Art writer Carl Mellor visits ArtRage’s display of photographs documenting the civil rights movement
The ArtRage Gallery photography exhibit Selma to Montgomery March at 50 pivots on three 1965 civil rights marches that played a key role in influencing Congress to pass the Voting Rights Act. Matt Herron's images not only discuss that larger narrative but also tell stories of everyday people demonstrating for political and human rights.
Xaviera Simmons’ one-woman show Accumulations, now at the Light Work Gallery
Xaviera Simmons' one-woman show Accumulations, now at the Light Work Gallery, doesn't offer straight-on narratives or develop conclusions in a linear fashion. Instead, seven large photos, selected from the artist's "Index/Composition" series, explore and investigate notions of culture, self-awareness, and the influence of art and media portrayals.
Everson Museum’s New Executive Director Elizabeth Dunbar wants to fully explore and showcase its permanent collection
Arts writer Carl Mellor reveals executive director Elizabeth Dunbar’s plans to explore the Everson Museum’s vast collection of works
Beyond The Pale at Edgewood Gallery
The Edgewood Gallery‘s new exhibit showcases work by three veteran artists, all of whom have substantial portfolios. Yet Beyond the Pale is most interested in the creative present, in current developments for Amy Bartell, Linda Bigness and Todd Conover.
A Syracuse-centric alternative to yuletide gift giving.
Not everyone is pushing electronics or gift cards during the holiday season. Several local venues also sell works by artists from Central New York, offering a Syracuse-centric alternative to yuletide gift giving.
Art writer Carl Mellor takes in a trio of diverse exhibits at the Everson Museum
The Everson Museum of Art’s autumn exhibits are literally in the mix. One show speculates on links between our world and the afterlife, another features works by Syracuse potters, and a third presents single-channel videos, sound and video installations and other pieces created by artists in residence at Owego’s Signal Culture. Clearly, each exhibition has its own identity.
Writer Carl Mellor finds much to admire in SU Art Galleries’ salute to photographer Margaret Bourke-White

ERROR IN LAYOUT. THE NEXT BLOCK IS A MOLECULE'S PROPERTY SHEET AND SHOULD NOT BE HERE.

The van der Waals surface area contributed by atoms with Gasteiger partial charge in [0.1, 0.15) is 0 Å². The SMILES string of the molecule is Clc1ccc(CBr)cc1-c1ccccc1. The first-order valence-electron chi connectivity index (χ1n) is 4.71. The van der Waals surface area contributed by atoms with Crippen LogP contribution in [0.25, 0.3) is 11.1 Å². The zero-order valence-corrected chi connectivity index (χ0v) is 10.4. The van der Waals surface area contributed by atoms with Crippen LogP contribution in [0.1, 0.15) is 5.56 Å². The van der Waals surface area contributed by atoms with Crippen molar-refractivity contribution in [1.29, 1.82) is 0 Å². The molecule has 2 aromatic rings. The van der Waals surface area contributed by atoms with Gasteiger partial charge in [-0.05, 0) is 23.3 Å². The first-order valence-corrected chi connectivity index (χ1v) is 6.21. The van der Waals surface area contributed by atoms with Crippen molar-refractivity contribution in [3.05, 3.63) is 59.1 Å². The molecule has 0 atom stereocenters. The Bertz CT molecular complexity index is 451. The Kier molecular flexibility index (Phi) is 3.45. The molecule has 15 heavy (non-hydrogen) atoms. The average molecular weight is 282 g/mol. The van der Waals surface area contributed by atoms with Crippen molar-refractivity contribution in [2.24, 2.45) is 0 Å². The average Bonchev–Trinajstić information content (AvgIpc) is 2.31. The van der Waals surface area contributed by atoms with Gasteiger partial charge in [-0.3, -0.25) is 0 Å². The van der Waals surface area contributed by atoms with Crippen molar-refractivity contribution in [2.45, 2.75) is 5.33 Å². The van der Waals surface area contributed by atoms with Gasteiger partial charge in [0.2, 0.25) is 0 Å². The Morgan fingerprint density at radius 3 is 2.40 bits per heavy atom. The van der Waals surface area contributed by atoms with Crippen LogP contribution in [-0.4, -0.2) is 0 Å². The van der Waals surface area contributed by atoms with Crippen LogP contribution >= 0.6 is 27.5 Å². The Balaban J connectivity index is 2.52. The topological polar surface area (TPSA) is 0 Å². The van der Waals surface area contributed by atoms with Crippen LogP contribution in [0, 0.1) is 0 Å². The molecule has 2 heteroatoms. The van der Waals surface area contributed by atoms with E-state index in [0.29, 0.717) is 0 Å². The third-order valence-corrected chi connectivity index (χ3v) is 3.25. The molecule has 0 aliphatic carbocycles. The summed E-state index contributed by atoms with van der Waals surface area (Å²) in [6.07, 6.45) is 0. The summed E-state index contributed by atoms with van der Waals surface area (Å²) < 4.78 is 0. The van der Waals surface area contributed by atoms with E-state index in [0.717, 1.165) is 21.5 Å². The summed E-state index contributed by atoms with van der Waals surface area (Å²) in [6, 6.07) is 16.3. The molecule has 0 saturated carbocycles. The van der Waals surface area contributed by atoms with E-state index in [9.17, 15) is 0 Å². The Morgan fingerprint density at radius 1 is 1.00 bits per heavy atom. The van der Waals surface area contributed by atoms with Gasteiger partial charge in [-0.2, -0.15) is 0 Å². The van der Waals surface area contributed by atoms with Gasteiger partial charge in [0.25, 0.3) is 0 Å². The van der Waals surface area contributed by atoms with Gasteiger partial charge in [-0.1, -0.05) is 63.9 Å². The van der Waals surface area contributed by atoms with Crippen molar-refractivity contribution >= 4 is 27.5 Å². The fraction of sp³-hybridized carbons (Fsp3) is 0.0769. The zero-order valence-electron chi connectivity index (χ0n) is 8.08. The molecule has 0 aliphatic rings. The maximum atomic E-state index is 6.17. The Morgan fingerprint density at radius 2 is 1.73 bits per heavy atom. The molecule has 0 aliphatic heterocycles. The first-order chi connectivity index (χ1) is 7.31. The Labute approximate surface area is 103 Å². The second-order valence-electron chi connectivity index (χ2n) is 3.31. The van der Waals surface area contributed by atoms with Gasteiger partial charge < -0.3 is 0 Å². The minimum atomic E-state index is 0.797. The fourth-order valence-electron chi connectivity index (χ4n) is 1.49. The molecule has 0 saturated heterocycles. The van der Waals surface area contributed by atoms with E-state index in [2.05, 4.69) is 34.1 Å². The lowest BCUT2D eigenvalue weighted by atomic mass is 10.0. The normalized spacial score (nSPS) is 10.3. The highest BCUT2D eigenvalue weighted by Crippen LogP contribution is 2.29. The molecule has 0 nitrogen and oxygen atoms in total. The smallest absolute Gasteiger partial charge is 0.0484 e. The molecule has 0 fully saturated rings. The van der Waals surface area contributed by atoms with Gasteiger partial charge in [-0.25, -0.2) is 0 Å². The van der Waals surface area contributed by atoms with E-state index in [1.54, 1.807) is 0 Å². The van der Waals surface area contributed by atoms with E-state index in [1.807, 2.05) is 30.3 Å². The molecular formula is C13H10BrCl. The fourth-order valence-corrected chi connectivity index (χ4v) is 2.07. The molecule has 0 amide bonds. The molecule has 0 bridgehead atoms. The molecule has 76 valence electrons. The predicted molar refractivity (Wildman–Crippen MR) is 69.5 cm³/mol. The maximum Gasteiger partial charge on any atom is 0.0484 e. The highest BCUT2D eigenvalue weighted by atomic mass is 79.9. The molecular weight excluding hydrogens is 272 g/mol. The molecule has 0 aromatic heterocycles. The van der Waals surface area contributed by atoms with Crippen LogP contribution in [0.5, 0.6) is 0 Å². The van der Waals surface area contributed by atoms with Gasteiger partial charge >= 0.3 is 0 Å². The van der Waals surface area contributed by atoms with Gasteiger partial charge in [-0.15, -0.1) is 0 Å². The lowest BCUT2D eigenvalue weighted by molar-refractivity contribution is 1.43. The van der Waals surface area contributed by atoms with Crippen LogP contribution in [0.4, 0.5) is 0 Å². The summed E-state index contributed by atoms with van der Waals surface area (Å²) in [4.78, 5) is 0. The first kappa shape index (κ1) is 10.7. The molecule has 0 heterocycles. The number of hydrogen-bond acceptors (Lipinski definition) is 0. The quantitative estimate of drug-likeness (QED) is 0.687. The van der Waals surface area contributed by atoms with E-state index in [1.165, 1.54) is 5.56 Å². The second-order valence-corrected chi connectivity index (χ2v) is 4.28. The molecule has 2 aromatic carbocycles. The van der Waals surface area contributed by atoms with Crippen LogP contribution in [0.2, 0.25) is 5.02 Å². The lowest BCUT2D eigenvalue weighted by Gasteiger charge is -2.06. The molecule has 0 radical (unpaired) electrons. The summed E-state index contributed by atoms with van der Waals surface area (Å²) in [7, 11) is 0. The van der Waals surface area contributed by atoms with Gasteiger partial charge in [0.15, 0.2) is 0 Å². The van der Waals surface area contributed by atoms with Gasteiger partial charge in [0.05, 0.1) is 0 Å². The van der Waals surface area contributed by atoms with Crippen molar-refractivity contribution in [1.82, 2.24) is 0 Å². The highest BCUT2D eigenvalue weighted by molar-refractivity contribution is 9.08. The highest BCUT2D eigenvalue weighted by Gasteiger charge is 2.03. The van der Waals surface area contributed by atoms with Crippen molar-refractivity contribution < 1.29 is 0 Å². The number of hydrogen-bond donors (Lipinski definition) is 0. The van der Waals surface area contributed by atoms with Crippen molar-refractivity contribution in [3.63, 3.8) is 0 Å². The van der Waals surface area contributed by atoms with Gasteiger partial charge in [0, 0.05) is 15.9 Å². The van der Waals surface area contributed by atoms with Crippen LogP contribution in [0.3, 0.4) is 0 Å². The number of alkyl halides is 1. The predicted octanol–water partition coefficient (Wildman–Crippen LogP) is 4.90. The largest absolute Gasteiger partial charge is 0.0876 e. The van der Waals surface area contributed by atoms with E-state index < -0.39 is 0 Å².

During her long career, Margaret Bourke-White demonstrated great flexibility as a photographer. She created images of steel mills, world leaders such as Winston Churchill and Franklin D. Roosevelt, wartime scenes and everyday people. Beyond that, she was a witness to history. At Syracuse University’s SU Art Galleries, Margaret Bourke-White: Moments in History 1930-1945 not only presents a large portfolio of her work but also traces stages of her career.
Global Issues. Climate Matters. Social Change.
A group exhibition featuring more than 20 artists typically has differences and some commonality. That's certainly the case with Global Issues. Climate Matters. Social Change, the first-ever juried show in ArtRage Gallery’s seven-year history. It includes work by painters, photographers and a videographer, by artists who create prints or etchings. What they share is a propensity for heading down diverse paths, for interpreting familiar themes in a distinctive idiom.
Visual Art takes center stage
The autumn local art season is definitely a varied affair. There are restrospectives showcasing work by a painter, a sculptor and one of the influential photographers of the 20th century. Several shows will either depict scenes from nature or interpret humans' relationship with the natural world. And artworks will portray cloudscapes, Columbus Circle and 1930s Czechoslovakia, among many other subjects.
Carl Mellor travels to Utica’s Munson-Williams-Proctor to take in an impressive show of European paintings.
Hendrick van Somer’s painting of Saint Jerome depicts him as old and gaunt, for a moment glancing away from the manuscript in front of him. With quill in hand, he spent years translating the Hebrew Bible into Latin. The painting places him in an isolated location, perhaps a cave on the edge of a desert. A contrast between shadow and light invigorates the painting and highlights Saint Jerome.